I know the derivation of the Black-Scholes differential equation and I understand (most of) the solution of the diffusion equation. What I am missing is the transformation from the Black-Scholes differential equation to the diffusion equation (with all the conditions) and back to the original problem.

All the transformations I have seen so far are not very clear or technically demanding (at least by my standards).

My question:
Could you provide me references for a very easily understood, step-by-step solution?

up vote 30 down vote accepted

One starts with the Black-Scholes equation $$\frac{\partial C}{\partial t}+\frac{1}{2}\sigma^2S^2\frac{\partial^2 C}{\partial S^2}+ rS\frac{\partial C}{\partial S}-rC=0,\qquad\qquad\qquad\qquad\qquad(1)$$ supplemented with the terminal and boundary conditions (in the case of a European call) $$C(S,T)=\max(S-K,0),\qquad\qquad\qquad\qquad\qquad\qquad\qquad\qquad(2)$$ $$C(0,t)=0,\qquad C(S,t)\sim S\ \mbox{ as } S\to\infty.\qquad\qquad\qquad\qquad\qquad\qquad$$ The option value $C(S,t)$ is defined over the domain $0< S < \infty$, $0\leq t\leq T$.

Step 1. The equation can be rewritten in the equivalent form $$\frac{\partial C}{\partial t}+\frac{1}{2}\sigma^2\left(S\frac{\partial }{\partial S}\right)^2C+\left(r-\frac{1}{2}\sigma^2\right)S\frac{\partial C}{\partial S}-rC=0.$$ The change of independent variables $$S=e^y,\qquad t=T-\tau$$ results in $$S\frac{\partial }{\partial S}\to\frac{\partial}{\partial y},\qquad \frac{\partial}{\partial t}\to - \frac{\partial}{\partial \tau},$$ so one gets the constant coefficient equation $$\frac{\partial C}{\partial \tau}-\frac{1}{2}\sigma^2\frac{\partial^2 C}{\partial y^2}-\left(r-\frac{1}{2}\sigma^2\right)\frac{\partial C}{\partial y}+rC=0.\qquad\qquad\qquad(3)$$

Step 2. If we replace $C(y,\tau)$ in equation (3) with $u=e^{r\tau}C$, we will obtain that $$\frac{\partial u}{\partial \tau}-\frac{1}{2}\sigma^2\frac{\partial^2 u}{\partial y^2}-\left(r-\frac{1}{2}\sigma^2\right)\frac{\partial u}{\partial y}=0.$$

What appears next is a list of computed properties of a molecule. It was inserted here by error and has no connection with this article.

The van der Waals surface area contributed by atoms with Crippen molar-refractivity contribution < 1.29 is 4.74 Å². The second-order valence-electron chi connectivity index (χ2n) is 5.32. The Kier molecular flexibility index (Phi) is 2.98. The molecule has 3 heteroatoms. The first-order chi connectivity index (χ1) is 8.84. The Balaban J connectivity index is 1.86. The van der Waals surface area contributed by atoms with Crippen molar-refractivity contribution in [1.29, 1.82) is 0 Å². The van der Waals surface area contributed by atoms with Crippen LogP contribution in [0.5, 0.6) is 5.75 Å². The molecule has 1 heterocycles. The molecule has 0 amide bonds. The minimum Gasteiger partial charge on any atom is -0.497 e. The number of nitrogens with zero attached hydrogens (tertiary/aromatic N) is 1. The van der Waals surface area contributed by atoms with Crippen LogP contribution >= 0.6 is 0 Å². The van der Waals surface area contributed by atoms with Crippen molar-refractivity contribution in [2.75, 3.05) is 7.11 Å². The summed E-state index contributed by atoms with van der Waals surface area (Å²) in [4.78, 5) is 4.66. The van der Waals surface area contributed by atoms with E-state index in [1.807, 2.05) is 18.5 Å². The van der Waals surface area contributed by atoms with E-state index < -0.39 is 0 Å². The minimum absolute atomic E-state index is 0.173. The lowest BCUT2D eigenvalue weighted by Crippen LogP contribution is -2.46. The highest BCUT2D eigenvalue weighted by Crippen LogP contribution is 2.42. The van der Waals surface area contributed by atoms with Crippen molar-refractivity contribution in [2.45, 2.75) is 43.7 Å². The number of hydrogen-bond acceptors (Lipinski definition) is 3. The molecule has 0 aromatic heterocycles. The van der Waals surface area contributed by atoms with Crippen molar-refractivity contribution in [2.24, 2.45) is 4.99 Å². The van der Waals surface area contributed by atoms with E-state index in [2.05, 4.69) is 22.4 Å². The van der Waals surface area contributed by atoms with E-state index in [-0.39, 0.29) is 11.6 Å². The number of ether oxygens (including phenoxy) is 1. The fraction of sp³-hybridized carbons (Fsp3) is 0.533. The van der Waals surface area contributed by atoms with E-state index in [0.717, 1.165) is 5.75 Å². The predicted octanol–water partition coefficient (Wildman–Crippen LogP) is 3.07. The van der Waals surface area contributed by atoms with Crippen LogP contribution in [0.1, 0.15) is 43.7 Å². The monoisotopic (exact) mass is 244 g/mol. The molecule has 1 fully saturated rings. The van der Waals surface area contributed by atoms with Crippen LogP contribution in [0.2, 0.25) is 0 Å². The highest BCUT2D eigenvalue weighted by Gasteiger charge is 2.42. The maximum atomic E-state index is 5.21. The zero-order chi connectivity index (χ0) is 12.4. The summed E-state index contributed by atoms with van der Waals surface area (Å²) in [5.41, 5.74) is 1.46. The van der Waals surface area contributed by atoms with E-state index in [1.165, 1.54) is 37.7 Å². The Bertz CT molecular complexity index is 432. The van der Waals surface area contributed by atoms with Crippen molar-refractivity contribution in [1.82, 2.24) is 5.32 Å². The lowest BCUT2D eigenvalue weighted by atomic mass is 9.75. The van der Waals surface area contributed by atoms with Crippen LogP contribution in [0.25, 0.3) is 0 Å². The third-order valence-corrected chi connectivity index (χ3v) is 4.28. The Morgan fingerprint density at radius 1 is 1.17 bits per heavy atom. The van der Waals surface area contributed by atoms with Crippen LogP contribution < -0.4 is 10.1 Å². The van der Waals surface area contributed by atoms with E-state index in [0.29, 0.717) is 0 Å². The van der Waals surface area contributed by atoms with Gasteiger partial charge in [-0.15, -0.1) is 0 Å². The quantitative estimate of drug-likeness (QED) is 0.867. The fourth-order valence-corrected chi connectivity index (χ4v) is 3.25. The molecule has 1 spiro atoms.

Step 3. Finally, the substitution $x=y+(r-\sigma^2/2)\tau$ allows us to eliminate the first order term and to reduce the preceding equation to the form $$\frac{\partial u}{\partial \tau}=\frac{1}{2}\sigma^2\frac{\partial^2 u}{\partial x^2}$$ which is the standard heat equation. The function $u(x,\tau)$ is defined for $-\infty < x < \infty$, $0\leq\tau\leq T$. The terminal condition (2) turns into the initial condition $$u(x,0)=u_0(x)=\max(e^{\frac{1}{2}(a+1)x}-e^{\frac{1}{2}(a-1)x},0),$$ where $a=2r/\sigma^2$. The solution of the heat equation is given by the well-known formula $$u(x,\tau)=\frac{1}{\sigma\sqrt{2\pi \tau}}\int_{-\infty}^{\infty} u_0(s)\exp\left(-\frac{(x-s)^2}{2\sigma^2 \tau}\right)ds.$$

Now, if we evaluate the integral with our specific function $u_0$ and return to the old variables $(x,\tau,u)\to(S,t,C)$, we will arrive at the usual Black–Merton-Scholes formula for the value of a European call. The details of the calculation can be found e.g. in The Mathematics of Financial Derivatives by Wilmott, Howison, and Dewynne (see Section 5.4).

  • Sorry to resurrect an old question, but I'm having some difficulties doing the substitution in step 3. Can anyone give a little extra detail? – Mattheus Jan 15 '14 at 18:57
  • I managed to understand, through the help of this page planetmath.org/AnalyticSolutionOfBlackScholesPDE. I might edit the answer above to elaborate later. – Mattheus Jan 15 '14 at 20:17
  • for step 3, there are two standard ways to do it. One is as above, the other is multiplying by an exponential. I go into both in detail in my book "concepts" – Mark Joshi May 22 '15 at 7:01

I'd like to give an alternative derivation not involving the clever (mystifying?) transformation to the heat equation and thus present a more general technique for solving constant coefficeint advection-diffusion PDEs. All we need is the Fourier transform: \begin{align*} \mathcal{F}[f] & = \int_{-\infty}^\infty e^{-i \omega y} f(y) dy, \end{align*} where $\mathcal{F}[f] = \mathcal{F}[f](\omega)$.